Journalism in Verse – EST. 2016


Moonlit Monostitch [AUDIO]

in Audio/Politics by


It’s so bad even the introverts had to come out.

I too wanted to write about the moon.

After another bomb on the other side of Kabul, after calling loved ones on cell phones, someone turned the music back up in the cafe where lunch resumed.

I always wanted to learn to sew a button well, but for me it’s a type of indulgence whereas for the woman who likely sewed my shirt button, it’s a type of survival.

Last night I woke up to the sound of hard rain outside and though I often wake up at night, I found this to be a pleasing sound.

The night of the election I rocked my newborn to sleep and cried silently; I wish I could blame hormones, call it a “female thing.”

I can’t put my finger on it — there’s no button.

An anxiety of influence, doubt, malice, cowardice made me (not) do it.

If you think education is expensive, try ignorance.

After a false alarm, an errant text message of an approaching ballistic missile, Hawaiians went back to work.

There it goes: the sound of a billionaire making another billion with a stroke of a pen.

If you aren’t horrified, you aren’t paying attention.

The day after the election, Obama waxed poetic “no matter what happens, the sun will rise in the morning…”

I forgot to bring the poem about the garden to the reading.

Poems that draw too much attention to their endings jolt me like a door slamming shut.

I’ve never missed a president before.

Imagine an act of rebellion like storming the bastille with electronic petitions.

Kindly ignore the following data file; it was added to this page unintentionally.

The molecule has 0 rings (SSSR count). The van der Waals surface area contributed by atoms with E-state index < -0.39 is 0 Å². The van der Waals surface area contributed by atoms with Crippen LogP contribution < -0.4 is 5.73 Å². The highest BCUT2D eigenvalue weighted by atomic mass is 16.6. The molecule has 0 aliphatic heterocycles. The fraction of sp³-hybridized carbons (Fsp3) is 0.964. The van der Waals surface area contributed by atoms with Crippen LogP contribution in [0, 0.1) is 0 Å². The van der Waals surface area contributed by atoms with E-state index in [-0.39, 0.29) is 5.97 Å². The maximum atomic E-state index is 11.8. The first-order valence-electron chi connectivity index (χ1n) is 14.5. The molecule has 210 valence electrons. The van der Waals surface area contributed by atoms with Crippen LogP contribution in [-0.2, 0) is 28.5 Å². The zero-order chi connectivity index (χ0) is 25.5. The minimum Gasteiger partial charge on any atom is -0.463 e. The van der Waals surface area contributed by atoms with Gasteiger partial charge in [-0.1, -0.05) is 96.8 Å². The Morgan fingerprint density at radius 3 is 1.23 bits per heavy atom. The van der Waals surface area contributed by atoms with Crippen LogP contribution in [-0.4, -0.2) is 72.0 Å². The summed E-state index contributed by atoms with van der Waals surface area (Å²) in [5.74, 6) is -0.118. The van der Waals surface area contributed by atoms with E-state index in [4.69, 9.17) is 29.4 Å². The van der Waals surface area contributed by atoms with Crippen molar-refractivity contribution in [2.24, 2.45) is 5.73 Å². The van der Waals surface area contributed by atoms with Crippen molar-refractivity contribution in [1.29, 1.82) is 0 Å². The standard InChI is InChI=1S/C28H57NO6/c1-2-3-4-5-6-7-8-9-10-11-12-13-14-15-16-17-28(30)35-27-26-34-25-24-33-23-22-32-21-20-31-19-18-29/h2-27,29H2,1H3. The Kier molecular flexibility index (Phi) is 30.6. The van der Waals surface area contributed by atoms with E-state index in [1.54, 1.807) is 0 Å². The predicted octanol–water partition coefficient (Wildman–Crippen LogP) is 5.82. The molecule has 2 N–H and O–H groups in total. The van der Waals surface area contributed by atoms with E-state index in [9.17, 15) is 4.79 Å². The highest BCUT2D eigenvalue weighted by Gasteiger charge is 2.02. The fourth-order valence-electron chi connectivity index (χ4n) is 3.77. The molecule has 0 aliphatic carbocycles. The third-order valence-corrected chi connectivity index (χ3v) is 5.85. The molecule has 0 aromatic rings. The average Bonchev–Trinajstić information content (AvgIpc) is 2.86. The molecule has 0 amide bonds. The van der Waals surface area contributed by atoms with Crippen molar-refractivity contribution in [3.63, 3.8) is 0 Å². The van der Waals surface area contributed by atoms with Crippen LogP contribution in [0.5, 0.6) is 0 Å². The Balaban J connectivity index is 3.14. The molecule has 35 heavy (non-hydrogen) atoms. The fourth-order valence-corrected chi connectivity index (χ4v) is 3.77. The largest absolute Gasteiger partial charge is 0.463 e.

What should I write today to my senator?

We’re the offspring of witches that didn’t burn.

In the middle of the night, I pay attention to my breath to help me fall back asleep. In and Out. Out. Out.

I would still like to write a poem about the moon.

I felt something like a knot in my stomach, but it was not evidence-based.

Sometimes when I write, I gather the books of dead poets around me the way my daughter gathers her stuffed animals.

I started thinking again this is the right year to try gardening.

If it’s what the poem wanted, am I accountable?

He said that’s (not) how it happened.

After I saw the news alert on my phone, I went back to editing, moving one word here, one word there like sliding drawers in out and out of an empty bureau.

If not by the darkness, how else to see the moon?

If not by imagining the story, how else to know what’s real?

Fake news.

Fake heart.

Fake moon.

Flickering back and forth like hair and smoke.

From a distance, the fire near the freeway seemed like something out of a movie.

Receiving your note the other day, I meant to write back.

It seems like such a little thing to offer, this piece of paper.

But it never hurt anyone.


Italics connote lines from the Women’s March.

Sara Burnett‘s writing has appeared in Barrow Street,  The Cortland Review, Poet Lore, and PALABRAS: A Magazine for Chicano and Latino Literary Art among other publications. She has received fellowships from the Bread Loaf Writers’ Conference to support her writing. She has an M.F.A. from the University of Maryland–College Park and a MA in English Literature from the University of Vermont. 

Image by Roya Ann Miller with edits by Elle Aviv Newton.


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